Congenital lamellar ichthyosis is also known as type-4 keratinization disorder. It is rare recessive autosomal disease characterized by diffuse desquamation of the skin. The scales are large and dark brownish. There is also an erythroderma and a severe ectropion. The histology reveals hyperkeratosis and hypergranulosis. The cellular turnover is practically normal and the prognosis does not change as the patient ages (6).
The excessive skin dryness causes eyelid retraction and ectropion in CLI patients. Ectropion and lagophthalmos produce ocular disturbances due to cornea exposure. As shown by several studies, the damaged cornea can heal and become vascularized or can perforate, thus it is important to develop adequate surgical techniques to treat the ectropion(7).
In 1973, Schindle and Leone(7) used a retro auricular skin graft to repair a right eye ectropion in an 8-year old CLI patient, and a left retroauricular skin graft to correct the left eye ectropion. It was not necessary to use cartilage to support the eyelids. Six months after the surgery, the patient presented a visual acuity of 20/20, no corneal disturbances, and no need for medication to the eyes.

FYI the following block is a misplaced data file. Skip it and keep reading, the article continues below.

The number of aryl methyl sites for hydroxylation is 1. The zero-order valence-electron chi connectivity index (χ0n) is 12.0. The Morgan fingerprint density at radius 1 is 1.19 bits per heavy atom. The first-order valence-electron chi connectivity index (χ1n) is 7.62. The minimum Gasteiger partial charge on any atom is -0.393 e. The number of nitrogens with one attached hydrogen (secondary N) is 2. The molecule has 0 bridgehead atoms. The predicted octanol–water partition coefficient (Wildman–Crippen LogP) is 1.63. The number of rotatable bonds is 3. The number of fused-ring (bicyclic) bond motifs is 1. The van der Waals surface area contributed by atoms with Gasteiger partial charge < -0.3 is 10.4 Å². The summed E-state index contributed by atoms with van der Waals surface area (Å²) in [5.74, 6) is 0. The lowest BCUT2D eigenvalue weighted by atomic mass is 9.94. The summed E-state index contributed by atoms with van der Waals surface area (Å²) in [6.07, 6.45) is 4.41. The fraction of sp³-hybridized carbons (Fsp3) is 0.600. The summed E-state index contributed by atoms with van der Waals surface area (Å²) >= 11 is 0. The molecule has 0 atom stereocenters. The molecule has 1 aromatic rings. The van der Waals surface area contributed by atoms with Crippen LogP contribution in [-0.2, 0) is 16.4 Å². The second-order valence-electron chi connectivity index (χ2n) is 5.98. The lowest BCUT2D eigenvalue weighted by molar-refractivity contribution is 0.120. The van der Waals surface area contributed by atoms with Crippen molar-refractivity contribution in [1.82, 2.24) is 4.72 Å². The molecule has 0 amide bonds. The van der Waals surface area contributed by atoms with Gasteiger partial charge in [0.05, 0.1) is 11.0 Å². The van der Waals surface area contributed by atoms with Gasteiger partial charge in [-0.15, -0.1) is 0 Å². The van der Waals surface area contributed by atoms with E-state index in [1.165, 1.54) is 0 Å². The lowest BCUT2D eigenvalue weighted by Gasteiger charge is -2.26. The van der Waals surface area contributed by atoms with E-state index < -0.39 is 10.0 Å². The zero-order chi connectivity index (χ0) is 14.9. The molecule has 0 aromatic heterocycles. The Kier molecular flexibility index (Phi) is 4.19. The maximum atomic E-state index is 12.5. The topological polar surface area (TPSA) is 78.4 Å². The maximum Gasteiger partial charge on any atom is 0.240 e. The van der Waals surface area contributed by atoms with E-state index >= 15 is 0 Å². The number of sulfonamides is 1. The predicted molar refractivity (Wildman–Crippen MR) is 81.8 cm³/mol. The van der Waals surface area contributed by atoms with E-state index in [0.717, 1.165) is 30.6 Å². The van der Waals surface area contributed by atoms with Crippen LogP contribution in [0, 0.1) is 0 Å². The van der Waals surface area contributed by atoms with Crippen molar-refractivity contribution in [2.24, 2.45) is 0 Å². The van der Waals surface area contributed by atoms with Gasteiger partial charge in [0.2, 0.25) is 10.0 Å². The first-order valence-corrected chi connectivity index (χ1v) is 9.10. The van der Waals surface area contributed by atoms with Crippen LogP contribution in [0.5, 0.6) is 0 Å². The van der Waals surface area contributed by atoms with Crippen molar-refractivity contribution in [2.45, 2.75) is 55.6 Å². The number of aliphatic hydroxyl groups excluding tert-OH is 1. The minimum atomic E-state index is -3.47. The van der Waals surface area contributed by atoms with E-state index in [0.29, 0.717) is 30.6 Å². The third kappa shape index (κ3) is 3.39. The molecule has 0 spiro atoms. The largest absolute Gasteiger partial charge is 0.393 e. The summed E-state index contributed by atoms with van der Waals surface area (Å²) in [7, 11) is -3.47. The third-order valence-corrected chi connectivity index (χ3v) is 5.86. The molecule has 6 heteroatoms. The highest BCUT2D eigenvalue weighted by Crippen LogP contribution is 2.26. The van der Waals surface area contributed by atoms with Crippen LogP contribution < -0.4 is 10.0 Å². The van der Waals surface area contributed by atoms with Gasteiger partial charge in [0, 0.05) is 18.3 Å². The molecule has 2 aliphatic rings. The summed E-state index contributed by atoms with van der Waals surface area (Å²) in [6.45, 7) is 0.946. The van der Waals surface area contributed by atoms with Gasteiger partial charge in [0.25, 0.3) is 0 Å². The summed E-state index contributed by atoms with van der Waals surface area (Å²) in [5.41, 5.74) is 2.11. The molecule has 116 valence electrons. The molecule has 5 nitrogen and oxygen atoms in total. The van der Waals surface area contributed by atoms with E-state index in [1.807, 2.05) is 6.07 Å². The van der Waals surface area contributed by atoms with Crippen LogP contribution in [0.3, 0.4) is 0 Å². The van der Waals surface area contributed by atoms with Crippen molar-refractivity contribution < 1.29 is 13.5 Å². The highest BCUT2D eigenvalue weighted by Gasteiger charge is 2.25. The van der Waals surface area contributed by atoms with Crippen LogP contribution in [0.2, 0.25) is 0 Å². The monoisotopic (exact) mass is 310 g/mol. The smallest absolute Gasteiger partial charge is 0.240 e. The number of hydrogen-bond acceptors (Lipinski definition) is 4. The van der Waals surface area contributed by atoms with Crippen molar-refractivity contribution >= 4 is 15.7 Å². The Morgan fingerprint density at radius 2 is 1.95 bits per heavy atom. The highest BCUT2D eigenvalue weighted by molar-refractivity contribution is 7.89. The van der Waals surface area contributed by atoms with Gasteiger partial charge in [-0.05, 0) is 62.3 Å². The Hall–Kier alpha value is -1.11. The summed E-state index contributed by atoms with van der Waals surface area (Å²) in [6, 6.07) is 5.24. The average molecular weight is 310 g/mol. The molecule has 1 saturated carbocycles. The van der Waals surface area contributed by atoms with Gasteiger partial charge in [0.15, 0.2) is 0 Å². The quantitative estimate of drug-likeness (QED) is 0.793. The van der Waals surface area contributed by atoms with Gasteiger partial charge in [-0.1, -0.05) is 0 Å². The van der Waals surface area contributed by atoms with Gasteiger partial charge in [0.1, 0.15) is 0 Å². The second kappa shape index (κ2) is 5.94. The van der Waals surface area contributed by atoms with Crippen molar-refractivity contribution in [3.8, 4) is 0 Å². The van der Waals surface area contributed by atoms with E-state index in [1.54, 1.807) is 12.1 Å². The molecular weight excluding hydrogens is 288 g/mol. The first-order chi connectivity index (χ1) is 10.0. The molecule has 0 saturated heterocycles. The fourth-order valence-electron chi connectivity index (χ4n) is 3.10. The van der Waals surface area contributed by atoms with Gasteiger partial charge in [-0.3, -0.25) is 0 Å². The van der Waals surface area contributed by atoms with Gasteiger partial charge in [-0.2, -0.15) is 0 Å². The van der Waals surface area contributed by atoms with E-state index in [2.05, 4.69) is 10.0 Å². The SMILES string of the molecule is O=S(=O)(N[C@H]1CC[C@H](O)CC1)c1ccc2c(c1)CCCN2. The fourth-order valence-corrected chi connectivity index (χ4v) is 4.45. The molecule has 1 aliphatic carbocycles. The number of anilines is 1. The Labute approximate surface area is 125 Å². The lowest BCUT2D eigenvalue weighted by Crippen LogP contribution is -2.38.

In 1994, Uthoff et al(8) used prepuce skin to repair the four eyelids in a 15-year-old CLI patient with bilateral ectropion. The prepuce skin was the only source of unaffected skin in that patient. The sleeve technique was applied and the prepuce skin was divided into four triangles to be used as grafts after the ectropion release. A partial and temporary tarsorrhaphy suture was used to enable synechiae formation between upper and lower eyelids. This allowed the patient to see while taking off the graft, and prevented the ectropion recurrence. The synechiae was undone 3 months after the surgery.
We reported a case of long-term evolution CLI with severe ectropion and ocular complications. A technique that applies a cartilage to support the lower eyelids was required. The prepuce skin was the only source of unaffected skin, but the oral mucous membrane was an effective skin substitute.
The long-term evolution aggravated the ectropion, which required a technique more complex than a simple skin graft technique.